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The Implosive Nature of Schizophrenia
People who are schizophrenic are stereotyped as being easy to identify fit the basic stereotype of someone with compromised mental health. They hear things that aren't there. They have difficulty distinguishing what is real and what isn't, to the point that even perceived sensory stimuli may not be real. Emotional responses are typically viewed as being askew, such as laughing when crying is more appropriate. True, these are all signs of someone having schizophrenia, but there is so much more to the disease than this. Not every schizophrenic is a stark-raving lunatic, even though a good amount of them actually are.
The mental health damage that schizophrenia can bring can often be more subtle than that. According to research, among the more subtle signs of developing schizophrenia (and possibly psychosis, as well) would be interpreting background noise as coded messages. These can include anything from the white noise that you get on a television to that odd buzzing noise that some radios make while scanning for an appropriate channel. Conspiracy theorists, by and large, have been adding interpretations to that sort of stuff for many years now. While some of them are undoubtedly schizophrenic, not all of them have fractured mental health.
Still, recent research point to these “interpretations” as being a sign of someone developing schizophrenia. Supposedly, the tendency to extract information from meaningless data is a stepping stone to the mind developing an internal “reality” of unreality. This is not the only sign of poor mental health, of course, but studies show that it can be a good indicator. It should be noted that the research did take into account just how much information could actually be extracted from background noise. The test was conducted and arranged such that the test subjects were guaranteed to pick up certain selected words. Once checked decades later, the ones that picked up more information than what was designed to be picked up had all developed some form of schizophrenia. The trouble with schizophrenics is that it can be very easy for the signs to be turned inwards and stay only within the patient's own mind. Hearing voices in one's head, both a symptom and side effect of schizophrenia and psychosis, can easily be kept from other people. In fact, there are experts who believe that most patients are quite adept at keeping this symptom to themselves for years. More often than not, the stigma of being branded as insane because of this alone is enough to keep someone from openly admitting to the problem.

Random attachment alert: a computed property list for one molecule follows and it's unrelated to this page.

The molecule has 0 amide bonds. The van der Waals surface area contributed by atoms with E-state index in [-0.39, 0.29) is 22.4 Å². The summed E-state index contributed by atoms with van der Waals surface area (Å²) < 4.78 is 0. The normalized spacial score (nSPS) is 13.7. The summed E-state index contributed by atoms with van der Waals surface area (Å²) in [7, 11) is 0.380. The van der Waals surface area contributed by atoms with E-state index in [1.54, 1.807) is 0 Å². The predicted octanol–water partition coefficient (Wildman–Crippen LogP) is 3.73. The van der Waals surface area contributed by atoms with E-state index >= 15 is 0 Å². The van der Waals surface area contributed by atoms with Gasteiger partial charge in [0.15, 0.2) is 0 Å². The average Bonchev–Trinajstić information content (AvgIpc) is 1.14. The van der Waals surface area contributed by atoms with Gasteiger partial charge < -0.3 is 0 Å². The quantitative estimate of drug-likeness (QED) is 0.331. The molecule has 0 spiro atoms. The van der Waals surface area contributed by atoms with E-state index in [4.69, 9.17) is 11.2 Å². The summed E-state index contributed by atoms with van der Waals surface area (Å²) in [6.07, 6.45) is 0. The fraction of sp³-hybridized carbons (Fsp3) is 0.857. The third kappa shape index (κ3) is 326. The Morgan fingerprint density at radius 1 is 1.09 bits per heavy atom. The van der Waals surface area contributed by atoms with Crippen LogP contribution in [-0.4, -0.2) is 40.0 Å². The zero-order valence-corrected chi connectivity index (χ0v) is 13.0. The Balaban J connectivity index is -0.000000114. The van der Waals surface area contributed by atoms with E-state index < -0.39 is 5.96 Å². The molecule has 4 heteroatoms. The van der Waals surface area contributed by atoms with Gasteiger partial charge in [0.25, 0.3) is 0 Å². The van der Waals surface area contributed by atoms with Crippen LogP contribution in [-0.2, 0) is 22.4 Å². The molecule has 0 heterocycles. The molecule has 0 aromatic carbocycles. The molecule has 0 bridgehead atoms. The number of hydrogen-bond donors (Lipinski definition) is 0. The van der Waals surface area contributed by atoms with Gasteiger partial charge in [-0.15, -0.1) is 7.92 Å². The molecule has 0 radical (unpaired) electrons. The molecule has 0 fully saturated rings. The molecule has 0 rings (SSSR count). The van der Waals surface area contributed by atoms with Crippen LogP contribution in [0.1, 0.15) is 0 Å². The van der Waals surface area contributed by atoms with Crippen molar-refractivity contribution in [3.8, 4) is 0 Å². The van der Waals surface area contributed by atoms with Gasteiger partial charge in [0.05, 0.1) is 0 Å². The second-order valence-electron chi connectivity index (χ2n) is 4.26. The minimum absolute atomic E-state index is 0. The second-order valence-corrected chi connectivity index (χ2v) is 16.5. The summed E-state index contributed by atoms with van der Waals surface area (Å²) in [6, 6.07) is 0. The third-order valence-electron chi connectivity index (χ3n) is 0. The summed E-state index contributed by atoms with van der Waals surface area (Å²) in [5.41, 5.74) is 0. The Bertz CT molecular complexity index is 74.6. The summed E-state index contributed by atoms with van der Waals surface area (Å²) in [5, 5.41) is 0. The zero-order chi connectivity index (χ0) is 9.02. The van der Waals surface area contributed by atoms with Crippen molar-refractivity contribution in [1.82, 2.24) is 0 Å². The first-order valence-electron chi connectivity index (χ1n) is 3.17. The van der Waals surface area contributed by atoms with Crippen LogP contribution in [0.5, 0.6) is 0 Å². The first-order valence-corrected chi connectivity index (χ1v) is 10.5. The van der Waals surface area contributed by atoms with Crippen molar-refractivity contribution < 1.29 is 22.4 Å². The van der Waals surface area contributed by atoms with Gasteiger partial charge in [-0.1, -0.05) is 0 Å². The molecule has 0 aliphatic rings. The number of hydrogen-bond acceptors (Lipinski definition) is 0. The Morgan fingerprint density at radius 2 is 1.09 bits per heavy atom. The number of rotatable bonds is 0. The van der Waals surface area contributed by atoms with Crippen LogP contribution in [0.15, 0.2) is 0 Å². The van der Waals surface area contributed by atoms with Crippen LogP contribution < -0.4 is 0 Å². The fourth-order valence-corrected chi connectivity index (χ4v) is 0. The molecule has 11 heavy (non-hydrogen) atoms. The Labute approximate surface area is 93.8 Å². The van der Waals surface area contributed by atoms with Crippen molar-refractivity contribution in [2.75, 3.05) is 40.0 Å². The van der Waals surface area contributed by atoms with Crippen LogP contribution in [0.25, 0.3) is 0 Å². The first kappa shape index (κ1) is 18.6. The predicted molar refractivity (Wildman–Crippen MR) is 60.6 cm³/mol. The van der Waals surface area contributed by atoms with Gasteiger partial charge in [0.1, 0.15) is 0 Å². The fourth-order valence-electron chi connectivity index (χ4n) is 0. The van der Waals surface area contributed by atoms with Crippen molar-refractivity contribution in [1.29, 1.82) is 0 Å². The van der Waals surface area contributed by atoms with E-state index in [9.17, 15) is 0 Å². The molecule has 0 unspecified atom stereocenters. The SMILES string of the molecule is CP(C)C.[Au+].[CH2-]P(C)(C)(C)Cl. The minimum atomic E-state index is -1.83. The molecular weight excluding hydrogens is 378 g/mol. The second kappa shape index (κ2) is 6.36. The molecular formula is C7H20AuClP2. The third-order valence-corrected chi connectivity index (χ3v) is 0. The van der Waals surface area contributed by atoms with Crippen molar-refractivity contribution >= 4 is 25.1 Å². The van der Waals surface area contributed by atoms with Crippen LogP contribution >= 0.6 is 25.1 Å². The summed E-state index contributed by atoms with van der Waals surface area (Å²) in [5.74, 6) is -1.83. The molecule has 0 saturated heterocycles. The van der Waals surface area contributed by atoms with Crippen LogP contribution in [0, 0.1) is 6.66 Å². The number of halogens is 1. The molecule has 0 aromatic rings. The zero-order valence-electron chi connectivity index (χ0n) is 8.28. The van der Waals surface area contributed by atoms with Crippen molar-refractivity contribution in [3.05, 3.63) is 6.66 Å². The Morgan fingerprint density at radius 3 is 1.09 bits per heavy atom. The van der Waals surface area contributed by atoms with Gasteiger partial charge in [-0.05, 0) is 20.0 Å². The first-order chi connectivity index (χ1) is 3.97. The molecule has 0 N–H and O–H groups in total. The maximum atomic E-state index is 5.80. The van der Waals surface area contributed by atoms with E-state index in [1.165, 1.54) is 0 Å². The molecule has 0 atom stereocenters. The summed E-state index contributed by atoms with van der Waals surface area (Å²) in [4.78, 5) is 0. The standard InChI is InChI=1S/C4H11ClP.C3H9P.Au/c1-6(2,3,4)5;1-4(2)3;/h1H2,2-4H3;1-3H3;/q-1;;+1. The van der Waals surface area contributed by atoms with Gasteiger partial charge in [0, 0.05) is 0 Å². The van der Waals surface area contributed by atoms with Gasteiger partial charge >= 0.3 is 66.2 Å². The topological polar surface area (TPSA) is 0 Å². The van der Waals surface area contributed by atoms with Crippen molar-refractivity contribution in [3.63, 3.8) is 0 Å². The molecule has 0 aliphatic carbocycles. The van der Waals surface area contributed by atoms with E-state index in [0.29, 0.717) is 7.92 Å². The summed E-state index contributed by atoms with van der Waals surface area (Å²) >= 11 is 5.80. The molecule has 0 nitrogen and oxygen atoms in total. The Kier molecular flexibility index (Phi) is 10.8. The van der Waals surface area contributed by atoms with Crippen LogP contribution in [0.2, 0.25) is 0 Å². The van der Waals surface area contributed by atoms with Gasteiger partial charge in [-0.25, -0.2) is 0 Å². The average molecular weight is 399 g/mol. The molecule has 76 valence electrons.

As such, they develop an innate talent for hiding this information from others, if only to keep the chances of being forced to seek treatment minimal. Yes, the stereotypical image of a schizophrenic may well be a very accurate portrayal of the problem. However, that does not mean everyone who is schizophrenic is going to show the signs in an outward manner. In fact, most of the signs can easily be turned inwards and there is a surprisingly high number of patients who are talented at hiding the problem from others.
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